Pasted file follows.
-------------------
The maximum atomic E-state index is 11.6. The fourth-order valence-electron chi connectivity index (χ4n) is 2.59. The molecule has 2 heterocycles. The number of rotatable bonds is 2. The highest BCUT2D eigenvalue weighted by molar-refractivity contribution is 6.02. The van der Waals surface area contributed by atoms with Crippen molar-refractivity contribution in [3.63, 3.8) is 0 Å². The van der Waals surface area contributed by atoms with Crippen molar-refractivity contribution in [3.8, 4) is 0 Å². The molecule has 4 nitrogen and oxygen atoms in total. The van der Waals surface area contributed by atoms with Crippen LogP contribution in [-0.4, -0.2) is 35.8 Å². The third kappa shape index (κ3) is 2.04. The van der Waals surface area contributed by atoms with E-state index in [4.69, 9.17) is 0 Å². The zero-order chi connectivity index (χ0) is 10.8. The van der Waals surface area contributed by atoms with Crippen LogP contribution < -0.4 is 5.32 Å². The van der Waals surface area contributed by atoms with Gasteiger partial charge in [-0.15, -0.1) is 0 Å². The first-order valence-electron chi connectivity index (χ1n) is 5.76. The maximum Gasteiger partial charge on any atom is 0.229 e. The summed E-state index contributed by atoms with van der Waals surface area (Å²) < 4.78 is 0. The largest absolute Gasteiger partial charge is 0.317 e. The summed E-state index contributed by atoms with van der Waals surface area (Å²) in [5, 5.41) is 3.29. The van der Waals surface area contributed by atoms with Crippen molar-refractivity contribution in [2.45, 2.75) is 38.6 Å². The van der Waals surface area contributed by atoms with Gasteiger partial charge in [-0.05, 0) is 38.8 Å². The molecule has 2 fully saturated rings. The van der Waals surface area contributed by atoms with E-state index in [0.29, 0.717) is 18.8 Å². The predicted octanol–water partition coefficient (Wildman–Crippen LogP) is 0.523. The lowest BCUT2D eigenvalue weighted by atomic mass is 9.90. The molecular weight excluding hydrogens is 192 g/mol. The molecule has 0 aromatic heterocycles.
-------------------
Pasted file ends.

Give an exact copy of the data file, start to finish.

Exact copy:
The maximum atomic E-state index is 11.6. The fourth-order valence-electron chi connectivity index (χ4n) is 2.59. The molecule has 2 heterocycles. The number of rotatable bonds is 2. The highest BCUT2D eigenvalue weighted by molar-refractivity contribution is 6.02. The van der Waals surface area contributed by atoms with Crippen molar-refractivity contribution in [3.63, 3.8) is 0 Å². The van der Waals surface area contributed by atoms with Crippen molar-refractivity contribution in [3.8, 4) is 0 Å². The molecule has 4 nitrogen and oxygen atoms in total. The van der Waals surface area contributed by atoms with Crippen LogP contribution in [-0.4, -0.2) is 35.8 Å². The third kappa shape index (κ3) is 2.04. The van der Waals surface area contributed by atoms with E-state index in [4.69, 9.17) is 0 Å². The zero-order chi connectivity index (χ0) is 10.8. The van der Waals surface area contributed by atoms with Crippen LogP contribution < -0.4 is 5.32 Å². The van der Waals surface area contributed by atoms with Gasteiger partial charge in [-0.15, -0.1) is 0 Å². The first-order valence-electron chi connectivity index (χ1n) is 5.76. The maximum Gasteiger partial charge on any atom is 0.229 e. The summed E-state index contributed by atoms with van der Waals surface area (Å²) < 4.78 is 0. The largest absolute Gasteiger partial charge is 0.317 e. The summed E-state index contributed by atoms with van der Waals surface area (Å²) in [5, 5.41) is 3.29. The van der Waals surface area contributed by atoms with Crippen molar-refractivity contribution in [2.45, 2.75) is 38.6 Å². The van der Waals surface area contributed by atoms with Gasteiger partial charge in [-0.05, 0) is 38.8 Å². The molecule has 2 fully saturated rings. The van der Waals surface area contributed by atoms with E-state index in [0.29, 0.717) is 18.8 Å². The predicted octanol–water partition coefficient (Wildman–Crippen LogP) is 0.523. The lowest BCUT2D eigenvalue weighted by atomic mass is 9.90. The molecular weight excluding hydrogens is 192 g/mol. The molecule has 0 aromatic heterocycles.